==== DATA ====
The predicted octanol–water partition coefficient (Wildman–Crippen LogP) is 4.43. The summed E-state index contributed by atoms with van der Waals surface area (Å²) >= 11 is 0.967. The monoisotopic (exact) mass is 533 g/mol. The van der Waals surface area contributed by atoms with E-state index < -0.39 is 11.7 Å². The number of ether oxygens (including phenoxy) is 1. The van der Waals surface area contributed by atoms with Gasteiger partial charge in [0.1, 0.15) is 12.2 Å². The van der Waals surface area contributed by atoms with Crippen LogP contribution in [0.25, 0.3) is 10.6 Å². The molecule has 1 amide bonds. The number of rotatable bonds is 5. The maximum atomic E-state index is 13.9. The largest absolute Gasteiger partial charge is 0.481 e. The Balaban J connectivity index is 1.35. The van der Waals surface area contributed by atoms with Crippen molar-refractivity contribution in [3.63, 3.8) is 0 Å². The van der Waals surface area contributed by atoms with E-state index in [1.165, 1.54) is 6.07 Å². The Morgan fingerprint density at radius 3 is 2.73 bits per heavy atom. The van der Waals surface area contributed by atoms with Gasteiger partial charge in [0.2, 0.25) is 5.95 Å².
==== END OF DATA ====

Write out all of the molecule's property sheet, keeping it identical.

The predicted octanol–water partition coefficient (Wildman–Crippen LogP) is 4.43. The summed E-state index contributed by atoms with van der Waals surface area (Å²) >= 11 is 0.967. The monoisotopic (exact) mass is 533 g/mol. The van der Waals surface area contributed by atoms with E-state index < -0.39 is 11.7 Å². The number of ether oxygens (including phenoxy) is 1. The van der Waals surface area contributed by atoms with Gasteiger partial charge in [0.1, 0.15) is 12.2 Å². The van der Waals surface area contributed by atoms with Crippen LogP contribution in [0.25, 0.3) is 10.6 Å². The molecule has 1 amide bonds. The number of rotatable bonds is 5. The maximum atomic E-state index is 13.9. The largest absolute Gasteiger partial charge is 0.481 e. The Balaban J connectivity index is 1.35. The van der Waals surface area contributed by atoms with Crippen molar-refractivity contribution in [3.63, 3.8) is 0 Å². The van der Waals surface area contributed by atoms with E-state index in [1.165, 1.54) is 6.07 Å². The Morgan fingerprint density at radius 3 is 2.73 bits per heavy atom. The van der Waals surface area contributed by atoms with Gasteiger partial charge in [0.2, 0.25) is 5.95 Å².